The comment from the client's son will not create the basis for a successful lawsuit against your employer. If this was another employee doing it, that's one thing, or if they repeatedly subject you to this person and he keeps making these inappropriate remarks. You could sue the client's son, but for a successful lawsuit you need damages--as in actual monetary damages, or there is nothing for the court to award/do. Report this statement to HR and your company hierarchy. I can not tell if you are union or not, if you are, and your employer gives you any guff about this, get your rep involved.
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The only modification to Ms. Golnar's comments I would make are that in some circumstances you may have a claim against the employer for failure to prevent sexual harassment, if they are aware of the son's conduct and to the client's conduct. Generally a single act is insufficient for sexual harassment, but in some circumstances one act is sufficient. You should consult a local employment lawyer if your employer fails to take action against the client, i.e., terminating services, or taking some action to secure the safety of the employees who are sent there to work.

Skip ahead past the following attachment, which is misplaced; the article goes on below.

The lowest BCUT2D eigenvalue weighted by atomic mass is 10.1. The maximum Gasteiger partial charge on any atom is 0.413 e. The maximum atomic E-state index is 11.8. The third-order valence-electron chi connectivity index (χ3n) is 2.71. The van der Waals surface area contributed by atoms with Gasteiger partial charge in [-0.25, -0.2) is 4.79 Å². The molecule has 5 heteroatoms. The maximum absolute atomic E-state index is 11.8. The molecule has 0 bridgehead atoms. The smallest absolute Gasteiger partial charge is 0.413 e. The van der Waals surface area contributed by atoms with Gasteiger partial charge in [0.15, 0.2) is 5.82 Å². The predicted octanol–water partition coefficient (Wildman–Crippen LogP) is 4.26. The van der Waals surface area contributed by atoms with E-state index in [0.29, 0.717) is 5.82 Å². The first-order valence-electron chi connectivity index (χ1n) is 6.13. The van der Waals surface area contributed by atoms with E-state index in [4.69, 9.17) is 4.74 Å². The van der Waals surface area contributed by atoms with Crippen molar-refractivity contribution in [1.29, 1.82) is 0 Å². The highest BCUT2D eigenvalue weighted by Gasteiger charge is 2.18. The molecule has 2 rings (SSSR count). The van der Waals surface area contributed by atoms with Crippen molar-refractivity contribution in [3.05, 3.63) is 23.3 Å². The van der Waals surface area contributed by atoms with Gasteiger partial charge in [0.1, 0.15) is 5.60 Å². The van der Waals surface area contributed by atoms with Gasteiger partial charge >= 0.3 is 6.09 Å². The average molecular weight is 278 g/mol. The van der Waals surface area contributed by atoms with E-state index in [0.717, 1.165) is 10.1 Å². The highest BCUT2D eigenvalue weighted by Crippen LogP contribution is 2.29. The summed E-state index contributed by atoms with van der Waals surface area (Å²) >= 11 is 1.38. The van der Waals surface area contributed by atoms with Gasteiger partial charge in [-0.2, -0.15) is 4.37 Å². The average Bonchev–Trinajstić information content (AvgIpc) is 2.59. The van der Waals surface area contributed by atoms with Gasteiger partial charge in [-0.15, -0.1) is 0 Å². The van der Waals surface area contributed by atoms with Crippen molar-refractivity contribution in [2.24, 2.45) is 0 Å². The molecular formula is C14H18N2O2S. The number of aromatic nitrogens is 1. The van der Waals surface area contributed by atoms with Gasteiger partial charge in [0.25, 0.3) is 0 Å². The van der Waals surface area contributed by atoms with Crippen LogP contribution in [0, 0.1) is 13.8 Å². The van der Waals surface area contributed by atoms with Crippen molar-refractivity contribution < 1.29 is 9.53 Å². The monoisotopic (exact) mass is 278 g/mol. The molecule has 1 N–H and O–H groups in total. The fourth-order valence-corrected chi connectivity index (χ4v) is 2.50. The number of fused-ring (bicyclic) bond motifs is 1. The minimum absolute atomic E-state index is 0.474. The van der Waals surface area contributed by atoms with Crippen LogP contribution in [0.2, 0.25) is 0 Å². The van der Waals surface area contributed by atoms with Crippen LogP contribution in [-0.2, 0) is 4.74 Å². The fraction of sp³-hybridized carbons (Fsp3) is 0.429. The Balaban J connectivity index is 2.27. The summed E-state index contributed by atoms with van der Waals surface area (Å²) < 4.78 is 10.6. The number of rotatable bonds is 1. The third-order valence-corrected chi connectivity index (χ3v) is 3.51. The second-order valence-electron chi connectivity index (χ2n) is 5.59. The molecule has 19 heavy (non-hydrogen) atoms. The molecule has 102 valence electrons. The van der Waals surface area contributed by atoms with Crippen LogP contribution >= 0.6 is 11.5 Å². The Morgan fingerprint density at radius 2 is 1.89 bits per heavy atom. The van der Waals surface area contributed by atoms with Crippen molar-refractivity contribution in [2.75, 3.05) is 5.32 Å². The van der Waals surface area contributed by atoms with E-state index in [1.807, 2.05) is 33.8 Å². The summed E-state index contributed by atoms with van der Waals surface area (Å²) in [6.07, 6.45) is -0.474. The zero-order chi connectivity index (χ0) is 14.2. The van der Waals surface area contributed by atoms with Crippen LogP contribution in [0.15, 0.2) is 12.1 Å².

You may contact the local bar association to get a referral to an employment attorney in your area.
All the best!
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I think you have a great case for harassment (and I'm a defense atty), regardless of whether the perpetrator was another employee, or a non-employee son of the boss. If the managing person or supervisor in charge allowed this kind of thing to occur in the workplace, the employer-company is liable, along with the supervisor-father, and the son, and any supervisory executives in charge. The jury will have a field day with this. You need to immediately hire a plaintiffs' "employment practices" attorney to take your case.
I need more information to answer your question. Did you report it to management? Did they respond properly or not take any action. It is rare to be able to sue over 1 comment. The basis of the suit arises when Management does not respond to ensure that you are not working in a hostile working environment.
Walter H. Bentley III, Esq.
Employment Discrimination Attorney